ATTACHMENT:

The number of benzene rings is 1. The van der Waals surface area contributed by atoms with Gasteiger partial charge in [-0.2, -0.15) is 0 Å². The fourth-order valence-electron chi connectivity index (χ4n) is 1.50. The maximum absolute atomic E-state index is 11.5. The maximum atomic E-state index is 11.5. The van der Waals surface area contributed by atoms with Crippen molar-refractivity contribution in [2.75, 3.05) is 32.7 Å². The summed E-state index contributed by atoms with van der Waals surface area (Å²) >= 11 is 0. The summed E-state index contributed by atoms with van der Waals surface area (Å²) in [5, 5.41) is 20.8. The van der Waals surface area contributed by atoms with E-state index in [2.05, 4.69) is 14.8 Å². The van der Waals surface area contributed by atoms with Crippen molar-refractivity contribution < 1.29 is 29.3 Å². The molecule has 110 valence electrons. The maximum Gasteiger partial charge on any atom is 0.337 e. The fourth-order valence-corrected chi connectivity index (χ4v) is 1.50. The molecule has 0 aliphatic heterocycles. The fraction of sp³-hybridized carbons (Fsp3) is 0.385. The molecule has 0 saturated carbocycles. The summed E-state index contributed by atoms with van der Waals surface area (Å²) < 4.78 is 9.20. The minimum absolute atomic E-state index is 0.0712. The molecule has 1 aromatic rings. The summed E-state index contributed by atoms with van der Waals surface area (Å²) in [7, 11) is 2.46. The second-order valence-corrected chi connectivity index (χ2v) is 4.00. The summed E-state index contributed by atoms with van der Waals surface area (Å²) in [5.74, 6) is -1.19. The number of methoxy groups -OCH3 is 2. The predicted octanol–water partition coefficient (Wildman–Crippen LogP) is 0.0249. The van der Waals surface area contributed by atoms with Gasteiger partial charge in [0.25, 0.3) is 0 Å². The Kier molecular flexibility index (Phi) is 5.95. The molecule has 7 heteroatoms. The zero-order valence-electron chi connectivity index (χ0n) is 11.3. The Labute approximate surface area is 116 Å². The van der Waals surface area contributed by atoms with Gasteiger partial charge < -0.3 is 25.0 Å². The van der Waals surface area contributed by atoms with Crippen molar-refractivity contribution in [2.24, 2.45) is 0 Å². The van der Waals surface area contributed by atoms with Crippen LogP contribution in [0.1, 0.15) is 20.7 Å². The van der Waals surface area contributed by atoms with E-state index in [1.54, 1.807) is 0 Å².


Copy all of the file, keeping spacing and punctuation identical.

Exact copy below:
The number of benzene rings is 1. The van der Waals surface area contributed by atoms with Gasteiger partial charge in [-0.2, -0.15) is 0 Å². The fourth-order valence-electron chi connectivity index (χ4n) is 1.50. The maximum absolute atomic E-state index is 11.5. The maximum atomic E-state index is 11.5. The van der Waals surface area contributed by atoms with Crippen molar-refractivity contribution in [2.75, 3.05) is 32.7 Å². The summed E-state index contributed by atoms with van der Waals surface area (Å²) >= 11 is 0. The summed E-state index contributed by atoms with van der Waals surface area (Å²) in [5, 5.41) is 20.8. The van der Waals surface area contributed by atoms with E-state index in [2.05, 4.69) is 14.8 Å². The van der Waals surface area contributed by atoms with Crippen molar-refractivity contribution < 1.29 is 29.3 Å². The molecule has 110 valence electrons. The maximum Gasteiger partial charge on any atom is 0.337 e. The fourth-order valence-corrected chi connectivity index (χ4v) is 1.50. The molecule has 0 aliphatic heterocycles. The fraction of sp³-hybridized carbons (Fsp3) is 0.385. The molecule has 0 saturated carbocycles. The summed E-state index contributed by atoms with van der Waals surface area (Å²) < 4.78 is 9.20. The minimum absolute atomic E-state index is 0.0712. The molecule has 1 aromatic rings. The summed E-state index contributed by atoms with van der Waals surface area (Å²) in [7, 11) is 2.46. The second-order valence-corrected chi connectivity index (χ2v) is 4.00. The summed E-state index contributed by atoms with van der Waals surface area (Å²) in [5.74, 6) is -1.19. The number of methoxy groups -OCH3 is 2. The predicted octanol–water partition coefficient (Wildman–Crippen LogP) is 0.0249. The van der Waals surface area contributed by atoms with Gasteiger partial charge in [0.25, 0.3) is 0 Å². The Kier molecular flexibility index (Phi) is 5.95. The molecule has 7 heteroatoms. The zero-order valence-electron chi connectivity index (χ0n) is 11.3. The Labute approximate surface area is 116 Å². The van der Waals surface area contributed by atoms with Gasteiger partial charge < -0.3 is 25.0 Å². The van der Waals surface area contributed by atoms with Crippen molar-refractivity contribution in [2.24, 2.45) is 0 Å². The van der Waals surface area contributed by atoms with Crippen LogP contribution in [0.1, 0.15) is 20.7 Å². The van der Waals surface area contributed by atoms with E-state index in [1.54, 1.807) is 0 Å².